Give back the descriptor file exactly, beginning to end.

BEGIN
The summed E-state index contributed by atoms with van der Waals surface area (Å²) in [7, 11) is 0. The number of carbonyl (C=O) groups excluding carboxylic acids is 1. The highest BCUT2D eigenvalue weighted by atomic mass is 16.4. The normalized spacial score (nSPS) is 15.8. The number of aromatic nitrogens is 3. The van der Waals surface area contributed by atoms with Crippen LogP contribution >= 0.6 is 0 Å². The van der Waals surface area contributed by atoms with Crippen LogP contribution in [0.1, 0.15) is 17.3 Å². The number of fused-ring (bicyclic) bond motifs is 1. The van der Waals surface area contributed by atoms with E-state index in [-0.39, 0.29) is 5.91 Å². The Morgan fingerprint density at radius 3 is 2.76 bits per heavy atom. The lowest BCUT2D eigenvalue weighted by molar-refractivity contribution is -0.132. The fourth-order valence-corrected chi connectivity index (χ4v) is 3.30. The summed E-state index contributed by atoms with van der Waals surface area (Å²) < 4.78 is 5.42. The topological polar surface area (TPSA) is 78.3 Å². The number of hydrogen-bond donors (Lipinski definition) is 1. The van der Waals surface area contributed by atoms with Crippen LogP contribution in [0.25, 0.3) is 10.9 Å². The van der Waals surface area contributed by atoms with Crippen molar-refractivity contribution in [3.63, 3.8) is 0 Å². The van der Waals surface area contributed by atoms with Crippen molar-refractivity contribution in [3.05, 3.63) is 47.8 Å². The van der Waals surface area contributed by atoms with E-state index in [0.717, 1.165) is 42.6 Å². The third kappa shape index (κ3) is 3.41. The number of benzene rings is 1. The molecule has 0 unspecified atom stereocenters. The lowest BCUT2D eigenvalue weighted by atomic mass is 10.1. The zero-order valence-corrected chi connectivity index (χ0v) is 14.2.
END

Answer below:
The summed E-state index contributed by atoms with van der Waals surface area (Å²) in [7, 11) is 0. The number of carbonyl (C=O) groups excluding carboxylic acids is 1. The highest BCUT2D eigenvalue weighted by atomic mass is 16.4. The normalized spacial score (nSPS) is 15.8. The number of aromatic nitrogens is 3. The van der Waals surface area contributed by atoms with Crippen LogP contribution >= 0.6 is 0 Å². The van der Waals surface area contributed by atoms with Crippen LogP contribution in [0.1, 0.15) is 17.3 Å². The number of fused-ring (bicyclic) bond motifs is 1. The van der Waals surface area contributed by atoms with E-state index in [-0.39, 0.29) is 5.91 Å². The Morgan fingerprint density at radius 3 is 2.76 bits per heavy atom. The lowest BCUT2D eigenvalue weighted by molar-refractivity contribution is -0.132. The fourth-order valence-corrected chi connectivity index (χ4v) is 3.30. The summed E-state index contributed by atoms with van der Waals surface area (Å²) < 4.78 is 5.42. The topological polar surface area (TPSA) is 78.3 Å². The number of hydrogen-bond donors (Lipinski definition) is 1. The van der Waals surface area contributed by atoms with Crippen LogP contribution in [0.25, 0.3) is 10.9 Å². The van der Waals surface area contributed by atoms with Crippen molar-refractivity contribution in [3.63, 3.8) is 0 Å². The van der Waals surface area contributed by atoms with Crippen molar-refractivity contribution in [3.05, 3.63) is 47.8 Å². The van der Waals surface area contributed by atoms with E-state index in [0.717, 1.165) is 42.6 Å². The third kappa shape index (κ3) is 3.41. The number of benzene rings is 1. The molecule has 0 unspecified atom stereocenters. The lowest BCUT2D eigenvalue weighted by atomic mass is 10.1. The zero-order valence-corrected chi connectivity index (χ0v) is 14.2.